Yes. The media mirrors evils obtaining in the society.

No. The media must not always reflect the rot back to the society and deepen schisms.

Tuesday, 9 September 2014


Journalists are known to go to great lengths to get details of a news story. This means, travelling to the other side of the world, or risking lives and limbs, is but an occupational hazard. It's therefore baffling, to see Kenyan media being so reluctant to get relevant facts of a story within their reach. A legislator's absence in Parliament, continues to be amplified by absentee journalism.

This particular issue of a Member of Parliament seemingly 'not keen' on fulfilling the duties that come with winning an elective seat, has been in the public domain for months.

The local media, it appears, is only content with re-establishing this basic fact, and the possible consequences of skipping parliamentary sessions continuously.

The press has nevertheless been tracking the development of this story, perhaps it being a matter of great public interest, with the latest update being the petition by the affected constituents, seeking to have the parliamentary seat declared vacant.



For scribes' sake...

Isn't there a 'brave' journalist or editor, with a nose for news to smell one missing element in this story?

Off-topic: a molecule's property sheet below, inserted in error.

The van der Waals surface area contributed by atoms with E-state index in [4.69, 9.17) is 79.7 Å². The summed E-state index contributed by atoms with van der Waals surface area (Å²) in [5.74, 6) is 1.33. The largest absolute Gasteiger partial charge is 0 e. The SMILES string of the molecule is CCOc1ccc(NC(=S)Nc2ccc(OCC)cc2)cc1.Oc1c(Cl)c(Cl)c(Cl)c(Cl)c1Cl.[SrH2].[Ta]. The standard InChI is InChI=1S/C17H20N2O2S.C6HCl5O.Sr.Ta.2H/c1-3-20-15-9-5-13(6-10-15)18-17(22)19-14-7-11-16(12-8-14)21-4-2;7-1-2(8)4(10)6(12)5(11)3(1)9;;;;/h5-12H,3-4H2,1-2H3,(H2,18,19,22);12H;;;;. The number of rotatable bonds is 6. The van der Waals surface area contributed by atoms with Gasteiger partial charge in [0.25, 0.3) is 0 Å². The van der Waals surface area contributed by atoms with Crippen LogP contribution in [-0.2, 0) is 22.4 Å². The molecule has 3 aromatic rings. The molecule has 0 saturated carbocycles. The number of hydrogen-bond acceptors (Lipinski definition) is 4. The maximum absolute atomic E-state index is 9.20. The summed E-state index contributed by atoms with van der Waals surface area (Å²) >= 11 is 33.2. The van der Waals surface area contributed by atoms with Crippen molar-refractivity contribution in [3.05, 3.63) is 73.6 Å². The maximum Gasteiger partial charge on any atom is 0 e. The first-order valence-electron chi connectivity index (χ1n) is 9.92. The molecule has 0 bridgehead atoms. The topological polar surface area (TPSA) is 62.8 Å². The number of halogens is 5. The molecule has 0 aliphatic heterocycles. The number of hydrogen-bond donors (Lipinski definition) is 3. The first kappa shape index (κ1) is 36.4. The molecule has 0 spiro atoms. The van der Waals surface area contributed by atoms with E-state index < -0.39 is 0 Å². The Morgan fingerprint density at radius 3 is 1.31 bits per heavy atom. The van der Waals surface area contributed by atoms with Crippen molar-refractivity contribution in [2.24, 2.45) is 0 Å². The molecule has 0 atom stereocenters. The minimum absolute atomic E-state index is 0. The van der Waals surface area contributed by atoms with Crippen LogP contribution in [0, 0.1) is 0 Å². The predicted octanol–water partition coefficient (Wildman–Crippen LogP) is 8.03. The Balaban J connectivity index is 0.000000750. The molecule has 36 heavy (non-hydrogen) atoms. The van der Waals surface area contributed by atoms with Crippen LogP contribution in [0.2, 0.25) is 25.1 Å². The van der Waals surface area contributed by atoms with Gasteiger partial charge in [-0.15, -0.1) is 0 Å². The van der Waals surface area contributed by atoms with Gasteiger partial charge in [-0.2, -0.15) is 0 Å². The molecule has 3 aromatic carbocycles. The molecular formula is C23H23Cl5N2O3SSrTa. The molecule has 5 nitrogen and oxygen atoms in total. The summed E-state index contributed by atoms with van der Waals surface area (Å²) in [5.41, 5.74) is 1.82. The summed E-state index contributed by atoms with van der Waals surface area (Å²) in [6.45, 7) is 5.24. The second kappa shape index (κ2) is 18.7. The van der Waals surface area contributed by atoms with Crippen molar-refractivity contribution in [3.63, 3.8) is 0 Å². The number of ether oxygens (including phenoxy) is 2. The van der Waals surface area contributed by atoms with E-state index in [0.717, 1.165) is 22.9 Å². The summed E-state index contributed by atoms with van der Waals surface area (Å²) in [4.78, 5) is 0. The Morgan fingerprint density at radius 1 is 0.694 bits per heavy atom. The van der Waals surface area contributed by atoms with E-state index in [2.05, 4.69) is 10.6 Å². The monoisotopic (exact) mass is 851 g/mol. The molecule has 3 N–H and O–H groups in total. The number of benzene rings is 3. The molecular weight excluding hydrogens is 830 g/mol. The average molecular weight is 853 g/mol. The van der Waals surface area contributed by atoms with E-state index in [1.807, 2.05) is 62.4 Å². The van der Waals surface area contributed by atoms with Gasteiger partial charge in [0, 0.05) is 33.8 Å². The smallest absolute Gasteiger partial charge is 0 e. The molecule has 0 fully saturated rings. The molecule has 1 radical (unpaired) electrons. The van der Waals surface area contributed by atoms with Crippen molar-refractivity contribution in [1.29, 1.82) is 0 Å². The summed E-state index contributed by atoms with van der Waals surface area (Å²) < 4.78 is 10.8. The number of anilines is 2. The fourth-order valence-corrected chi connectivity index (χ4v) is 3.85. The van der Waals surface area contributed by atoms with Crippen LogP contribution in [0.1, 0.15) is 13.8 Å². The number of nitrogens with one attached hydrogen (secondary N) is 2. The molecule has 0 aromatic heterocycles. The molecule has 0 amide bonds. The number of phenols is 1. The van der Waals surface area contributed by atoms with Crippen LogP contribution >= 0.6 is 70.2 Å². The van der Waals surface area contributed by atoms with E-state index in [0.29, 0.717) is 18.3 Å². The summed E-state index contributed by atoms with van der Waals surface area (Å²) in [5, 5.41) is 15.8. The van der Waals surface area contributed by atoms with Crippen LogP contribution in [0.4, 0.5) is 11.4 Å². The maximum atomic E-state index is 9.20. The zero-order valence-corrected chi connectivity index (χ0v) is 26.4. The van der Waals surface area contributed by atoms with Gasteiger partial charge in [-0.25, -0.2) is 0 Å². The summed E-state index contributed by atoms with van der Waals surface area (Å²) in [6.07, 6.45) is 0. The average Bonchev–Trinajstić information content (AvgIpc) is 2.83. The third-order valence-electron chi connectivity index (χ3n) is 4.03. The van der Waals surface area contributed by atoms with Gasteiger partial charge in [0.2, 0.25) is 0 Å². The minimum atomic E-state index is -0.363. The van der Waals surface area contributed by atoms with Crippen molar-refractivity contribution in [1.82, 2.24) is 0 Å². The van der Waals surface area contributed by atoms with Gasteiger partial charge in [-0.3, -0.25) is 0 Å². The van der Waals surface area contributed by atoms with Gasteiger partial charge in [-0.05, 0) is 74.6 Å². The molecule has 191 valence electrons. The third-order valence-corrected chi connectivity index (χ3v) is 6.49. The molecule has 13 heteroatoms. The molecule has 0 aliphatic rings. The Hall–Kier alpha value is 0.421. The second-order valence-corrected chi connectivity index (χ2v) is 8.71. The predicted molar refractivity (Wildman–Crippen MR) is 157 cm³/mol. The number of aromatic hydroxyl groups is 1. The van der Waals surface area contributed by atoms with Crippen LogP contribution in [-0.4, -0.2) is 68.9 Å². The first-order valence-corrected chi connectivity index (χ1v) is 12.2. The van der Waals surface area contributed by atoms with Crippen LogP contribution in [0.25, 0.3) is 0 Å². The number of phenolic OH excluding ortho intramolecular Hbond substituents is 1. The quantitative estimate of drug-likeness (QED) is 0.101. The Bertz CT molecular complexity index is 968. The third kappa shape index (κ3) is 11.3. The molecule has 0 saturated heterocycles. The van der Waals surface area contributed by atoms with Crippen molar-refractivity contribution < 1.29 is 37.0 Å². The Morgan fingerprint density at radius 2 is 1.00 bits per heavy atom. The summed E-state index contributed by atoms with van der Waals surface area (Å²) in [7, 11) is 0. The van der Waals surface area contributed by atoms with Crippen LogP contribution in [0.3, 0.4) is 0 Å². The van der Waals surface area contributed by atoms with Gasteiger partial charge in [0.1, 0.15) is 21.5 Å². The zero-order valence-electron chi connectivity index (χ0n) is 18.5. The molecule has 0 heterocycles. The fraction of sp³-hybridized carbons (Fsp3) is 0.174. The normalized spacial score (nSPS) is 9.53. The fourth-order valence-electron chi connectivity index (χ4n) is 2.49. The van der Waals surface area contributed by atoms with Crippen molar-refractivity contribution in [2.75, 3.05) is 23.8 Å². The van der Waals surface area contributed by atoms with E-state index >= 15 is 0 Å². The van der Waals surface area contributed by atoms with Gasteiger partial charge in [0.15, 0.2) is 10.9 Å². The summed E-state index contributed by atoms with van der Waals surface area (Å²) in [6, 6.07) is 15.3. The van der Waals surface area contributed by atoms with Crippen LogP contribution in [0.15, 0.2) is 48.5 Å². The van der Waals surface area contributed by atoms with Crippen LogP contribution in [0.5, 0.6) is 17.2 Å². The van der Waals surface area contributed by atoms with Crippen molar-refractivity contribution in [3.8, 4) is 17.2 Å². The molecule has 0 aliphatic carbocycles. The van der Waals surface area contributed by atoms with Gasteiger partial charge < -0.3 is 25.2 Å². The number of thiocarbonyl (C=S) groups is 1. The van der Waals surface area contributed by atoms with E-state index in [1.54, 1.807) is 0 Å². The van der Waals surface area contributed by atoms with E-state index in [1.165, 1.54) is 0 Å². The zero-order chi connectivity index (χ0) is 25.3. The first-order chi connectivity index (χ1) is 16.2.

What does the Member of Parliament involved have to say about this issue? Has anyone tried to contact him? Could he have valid or justifiable reasons for skipping parliamentary sittings?

Is he okay?

Thursday, 4 September 2014


The English language can play a nasty game on a newspaper editor. One can stitch words together, which on the surface seem to yield a sensible sentence, but which on close examination, amount to a semantic calamity. Such was the case of the millions of refugees, half of whom were displaced.

Refugees. Displaced. Can one be a refugee without being displaced? Or alternatively, can one be displaced, without fitting the description of a refugee? The headline above, seems to suggest there's a distinction between being displaced and being a refugee.

And yet looking through a number of online dictionaries, one notices an almost similar description, meaning-wise.

A refugee is someone who has been forced to leave their country due to war, persecution or natural disaster. A displaced person on the other hand, is one who is forced to leave their home because of war, persecution or natural disaster.

The only difference it seems, is that a refugee is forced to leave their country, while a displaced person is essentially forced to leave their home, not necessarily their country.

Ok, that distinction is now clearer. But still, the article's headline reads:

'Syrian refugees top three million, half of them displaced, says UN.'

Now, say with me slowly:

Syrian refugees are three million. They have all been uprooted from their country. Half of them though, are displaced, meaning out of the 3 million forced to leave their country, 1.5 million have only been forced to leave their homes, but not their country.

Spot the contradictory nonsense?